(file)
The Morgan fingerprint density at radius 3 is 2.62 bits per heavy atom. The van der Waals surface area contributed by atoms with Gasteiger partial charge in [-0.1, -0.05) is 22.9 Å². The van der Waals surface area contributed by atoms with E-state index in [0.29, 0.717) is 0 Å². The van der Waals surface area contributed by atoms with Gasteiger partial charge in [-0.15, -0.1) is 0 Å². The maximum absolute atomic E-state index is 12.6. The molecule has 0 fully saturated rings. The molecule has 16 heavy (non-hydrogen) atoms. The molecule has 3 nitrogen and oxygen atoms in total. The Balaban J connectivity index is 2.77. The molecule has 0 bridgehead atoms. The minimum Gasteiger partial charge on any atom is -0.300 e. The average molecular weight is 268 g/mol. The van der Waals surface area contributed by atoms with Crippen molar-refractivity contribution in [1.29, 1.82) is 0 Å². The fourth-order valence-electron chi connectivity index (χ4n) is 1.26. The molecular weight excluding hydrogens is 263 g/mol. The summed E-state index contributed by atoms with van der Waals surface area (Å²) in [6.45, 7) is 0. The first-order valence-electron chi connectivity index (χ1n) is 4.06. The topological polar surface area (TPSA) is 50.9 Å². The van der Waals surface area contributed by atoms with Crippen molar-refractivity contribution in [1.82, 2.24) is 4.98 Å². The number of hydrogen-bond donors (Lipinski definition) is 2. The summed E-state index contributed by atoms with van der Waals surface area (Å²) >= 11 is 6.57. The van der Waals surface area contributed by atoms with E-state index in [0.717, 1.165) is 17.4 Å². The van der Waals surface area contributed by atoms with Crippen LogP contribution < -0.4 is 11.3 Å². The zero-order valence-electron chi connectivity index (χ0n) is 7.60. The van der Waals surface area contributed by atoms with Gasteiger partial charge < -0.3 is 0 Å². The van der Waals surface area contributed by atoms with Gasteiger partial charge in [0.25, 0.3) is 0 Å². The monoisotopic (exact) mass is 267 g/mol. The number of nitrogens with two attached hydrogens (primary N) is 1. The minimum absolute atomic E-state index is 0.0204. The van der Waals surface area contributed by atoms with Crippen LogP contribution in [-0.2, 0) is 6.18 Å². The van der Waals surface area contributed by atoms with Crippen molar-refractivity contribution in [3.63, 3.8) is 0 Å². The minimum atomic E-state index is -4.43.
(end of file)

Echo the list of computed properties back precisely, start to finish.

The Morgan fingerprint density at radius 3 is 2.62 bits per heavy atom. The van der Waals surface area contributed by atoms with Gasteiger partial charge in [-0.1, -0.05) is 22.9 Å². The van der Waals surface area contributed by atoms with E-state index in [0.29, 0.717) is 0 Å². The van der Waals surface area contributed by atoms with Gasteiger partial charge in [-0.15, -0.1) is 0 Å². The maximum absolute atomic E-state index is 12.6. The molecule has 0 fully saturated rings. The molecule has 16 heavy (non-hydrogen) atoms. The molecule has 3 nitrogen and oxygen atoms in total. The Balaban J connectivity index is 2.77. The molecule has 0 bridgehead atoms. The minimum Gasteiger partial charge on any atom is -0.300 e. The average molecular weight is 268 g/mol. The van der Waals surface area contributed by atoms with Crippen molar-refractivity contribution in [1.29, 1.82) is 0 Å². The fourth-order valence-electron chi connectivity index (χ4n) is 1.26. The molecular weight excluding hydrogens is 263 g/mol. The summed E-state index contributed by atoms with van der Waals surface area (Å²) in [6.45, 7) is 0. The first-order valence-electron chi connectivity index (χ1n) is 4.06. The topological polar surface area (TPSA) is 50.9 Å². The van der Waals surface area contributed by atoms with Crippen molar-refractivity contribution in [1.82, 2.24) is 4.98 Å². The number of hydrogen-bond donors (Lipinski definition) is 2. The summed E-state index contributed by atoms with van der Waals surface area (Å²) >= 11 is 6.57. The van der Waals surface area contributed by atoms with E-state index in [0.717, 1.165) is 17.4 Å². The van der Waals surface area contributed by atoms with Crippen LogP contribution < -0.4 is 11.3 Å². The zero-order valence-electron chi connectivity index (χ0n) is 7.60. The van der Waals surface area contributed by atoms with Gasteiger partial charge < -0.3 is 0 Å². The van der Waals surface area contributed by atoms with Gasteiger partial charge in [0.25, 0.3) is 0 Å². The monoisotopic (exact) mass is 267 g/mol. The number of nitrogens with two attached hydrogens (primary N) is 1. The minimum absolute atomic E-state index is 0.0204. The van der Waals surface area contributed by atoms with Crippen LogP contribution in [-0.2, 0) is 6.18 Å². The van der Waals surface area contributed by atoms with Crippen molar-refractivity contribution in [3.63, 3.8) is 0 Å². The minimum atomic E-state index is -4.43.